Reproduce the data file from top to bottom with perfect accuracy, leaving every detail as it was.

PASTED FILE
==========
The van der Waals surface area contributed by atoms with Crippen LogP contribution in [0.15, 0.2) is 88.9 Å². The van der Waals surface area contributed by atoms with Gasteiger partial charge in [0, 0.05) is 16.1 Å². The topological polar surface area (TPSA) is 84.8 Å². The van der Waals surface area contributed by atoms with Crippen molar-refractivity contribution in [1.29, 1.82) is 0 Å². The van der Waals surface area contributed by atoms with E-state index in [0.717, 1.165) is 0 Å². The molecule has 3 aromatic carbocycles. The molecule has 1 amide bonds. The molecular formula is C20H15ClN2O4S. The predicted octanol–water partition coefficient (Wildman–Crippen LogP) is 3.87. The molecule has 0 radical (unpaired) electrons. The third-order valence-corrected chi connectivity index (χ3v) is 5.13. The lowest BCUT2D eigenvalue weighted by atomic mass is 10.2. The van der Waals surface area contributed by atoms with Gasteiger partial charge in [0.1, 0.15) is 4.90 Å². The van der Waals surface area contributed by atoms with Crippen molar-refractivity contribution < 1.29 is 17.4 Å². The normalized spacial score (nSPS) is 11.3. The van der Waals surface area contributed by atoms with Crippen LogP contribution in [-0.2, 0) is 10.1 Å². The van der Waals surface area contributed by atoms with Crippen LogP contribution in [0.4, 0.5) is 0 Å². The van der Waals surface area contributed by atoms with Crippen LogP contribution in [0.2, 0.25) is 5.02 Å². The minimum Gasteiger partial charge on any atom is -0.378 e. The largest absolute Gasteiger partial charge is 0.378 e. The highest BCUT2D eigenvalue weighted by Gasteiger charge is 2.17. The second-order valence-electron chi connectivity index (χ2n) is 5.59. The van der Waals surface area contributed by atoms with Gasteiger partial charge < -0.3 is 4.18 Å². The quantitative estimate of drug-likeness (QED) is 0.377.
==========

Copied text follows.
The van der Waals surface area contributed by atoms with Crippen LogP contribution in [0.15, 0.2) is 88.9 Å². The van der Waals surface area contributed by atoms with Gasteiger partial charge in [0, 0.05) is 16.1 Å². The topological polar surface area (TPSA) is 84.8 Å². The van der Waals surface area contributed by atoms with Crippen molar-refractivity contribution in [1.29, 1.82) is 0 Å². The van der Waals surface area contributed by atoms with E-state index in [0.717, 1.165) is 0 Å². The molecule has 3 aromatic carbocycles. The molecule has 1 amide bonds. The molecular formula is C20H15ClN2O4S. The predicted octanol–water partition coefficient (Wildman–Crippen LogP) is 3.87. The molecule has 0 radical (unpaired) electrons. The third-order valence-corrected chi connectivity index (χ3v) is 5.13. The lowest BCUT2D eigenvalue weighted by atomic mass is 10.2. The van der Waals surface area contributed by atoms with Gasteiger partial charge in [0.1, 0.15) is 4.90 Å². The van der Waals surface area contributed by atoms with Crippen molar-refractivity contribution < 1.29 is 17.4 Å². The normalized spacial score (nSPS) is 11.3. The van der Waals surface area contributed by atoms with Crippen LogP contribution in [-0.2, 0) is 10.1 Å². The van der Waals surface area contributed by atoms with Crippen LogP contribution in [0.4, 0.5) is 0 Å². The van der Waals surface area contributed by atoms with Crippen LogP contribution in [0.2, 0.25) is 5.02 Å². The minimum Gasteiger partial charge on any atom is -0.378 e. The largest absolute Gasteiger partial charge is 0.378 e. The highest BCUT2D eigenvalue weighted by Gasteiger charge is 2.17. The second-order valence-electron chi connectivity index (χ2n) is 5.59. The van der Waals surface area contributed by atoms with Gasteiger partial charge < -0.3 is 4.18 Å². The quantitative estimate of drug-likeness (QED) is 0.377.